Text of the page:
229 of 253 banks recorded a profit. The aggregate profit was CHF 10.3 bn. The other 24 banks recorded an aggregate loss of CHF 0.5 bn. For all banks considered together, there was a net profit of CHF 9.8 bn. This exceeded the previous year’s result by CHF 1.9 bn. Overall, liquid assets decreased by 9.1 bn to CHF 511.4 bn (–1.8%). This was notably affected by a decline in growth abroad (by CHF –8.1 to CHF 51.5 bn). Sight deposits at foreign central banks in particular showed a decrease (by CHF –7.8 bn to CHF 49.7 bn).

Total assets and profits of banks, 2019
Bank categories No.
institutions
Total assets CHF million Profit/
Loss
Total 246 3 317 638 752
Cantonal banks 24 626 727 3 196
Major banks 4 1 540 711 -5 581
Regional and savings banks 60 126 317 439
“Raiffeisen” banks 1 248 345 835
Other banks 16 223 743 34
Branches of foreign
banks
23 98 153 172
Private banking 5 5 753 66
Source: Swiss National Bank (SNB)

In the meantime, some older topics beyond Swiss Offshore Banks 

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Bank for sale in Puerto Rico

Aviation jet fuel for sale.

Quartz Sand / Silica Sand Quarry for Sale near St. Petersburg

Cathode Copper Wanted – a trade lead

European Perch

 

 

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Dealing Monster – the classified export-import and trade leads platform, includes banks and swiss offshore banks

The article below has been reprinted for fair use 

 

Swiss Offshore Banks- What is a Swiss bank in the Swiss Offshore Banks category? No one quite knows or rather people have different ideas for what a Swiss bank is. It can be just a Swiss bank. Here is a Britannica article (fair use):

Swiss Bank Corporation, former Swiss bank, one of the largest banks in Switzerland until its merger with the Union Bank of Switzerland in 1998. The Swiss Bank Corporation was established in 1872 as the Basler Bankverein, specializing in investment banking. In an 1895 merger with Zürcher Bankverein, it became a commercial bank and changed its name to Basler und Zürcher Bankverein, and in 1897, after absorbing two other banks, it became the Swiss Bank Corporation. In 1998 the Swiss Bank Corporation merged with the Union Bank of Switzerland to form UBS AG, which became one of the largest banks in the world.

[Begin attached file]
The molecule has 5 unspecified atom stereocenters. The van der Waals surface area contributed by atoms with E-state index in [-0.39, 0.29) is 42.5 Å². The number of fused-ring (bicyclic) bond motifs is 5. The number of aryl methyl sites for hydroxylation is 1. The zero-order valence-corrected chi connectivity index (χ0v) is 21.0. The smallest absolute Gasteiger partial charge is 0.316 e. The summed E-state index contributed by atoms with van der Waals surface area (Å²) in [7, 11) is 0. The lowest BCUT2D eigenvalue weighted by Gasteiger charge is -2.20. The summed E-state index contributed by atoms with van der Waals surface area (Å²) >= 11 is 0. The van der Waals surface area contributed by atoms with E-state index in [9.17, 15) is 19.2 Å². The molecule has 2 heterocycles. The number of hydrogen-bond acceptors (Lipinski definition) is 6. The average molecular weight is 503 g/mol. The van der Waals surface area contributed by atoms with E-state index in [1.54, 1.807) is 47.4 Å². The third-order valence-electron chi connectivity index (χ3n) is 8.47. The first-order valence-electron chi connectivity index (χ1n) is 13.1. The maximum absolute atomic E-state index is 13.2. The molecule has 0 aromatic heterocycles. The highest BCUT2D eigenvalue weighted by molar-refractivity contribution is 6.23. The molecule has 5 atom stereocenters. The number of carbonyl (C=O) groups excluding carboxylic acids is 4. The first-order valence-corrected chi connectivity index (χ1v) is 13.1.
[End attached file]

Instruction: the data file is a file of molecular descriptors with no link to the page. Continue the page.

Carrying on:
Or here is a different piece (fair use)

Any account holder or client could seek damages against any bank or bankers that did not maintain his/her confidentiality

The fascinating history of bank secrecy and financial discretion in Switzerland dates back to just over three hundred years to 1713. The Grand Council of Geneva, a Cantonal Council in Switzerland, adopted a code of secrecy which prohibited banks from divulging information with anyone except the account holder, or the client. For any such information sharing, the code said, the City Council must agree with the need to do so. It was believed that these codes and regulations were facilitating tax avoidance, and indeed, tax evasion.

No wonder, then, the great French writer and philosopher Voltaire, came up with this gem in 1794 — “If you see a Swiss banker jumping out of a window, follow him, for there is sure to be a profit in it”.


So, what made Switzerland an early tax haven? The answer lies in the law. Back then, secrecy in Swiss banking was covered only by the civil and commercial codes. This effectively meant that any account holder or client could seek damages against any bank or bankers that did not maintain his/her confidentiality. Revealing information, however, was not considered a criminal offence, and hence, wasn’t punishable by law through imprisonment or otherwise.

Late in that century, some of Switzerland’s oldest banks — Lombard Odier Darier Hentsch & Cie. (1796) and Pictet Cie (1805) were founded and according to this report, became “a financial refuge for fugitives from unrest…to safeguard the riches of aristocrats fleeing the French Revolution.”


The circumstances that led to the passage of the law, make for interesting reading. In the 1930s, reeling from the effects of the First World War and the Great Depression that followed, the economies of Germany and France launched a search for tax funds that were allegedly stashed in Swiss bank accounts.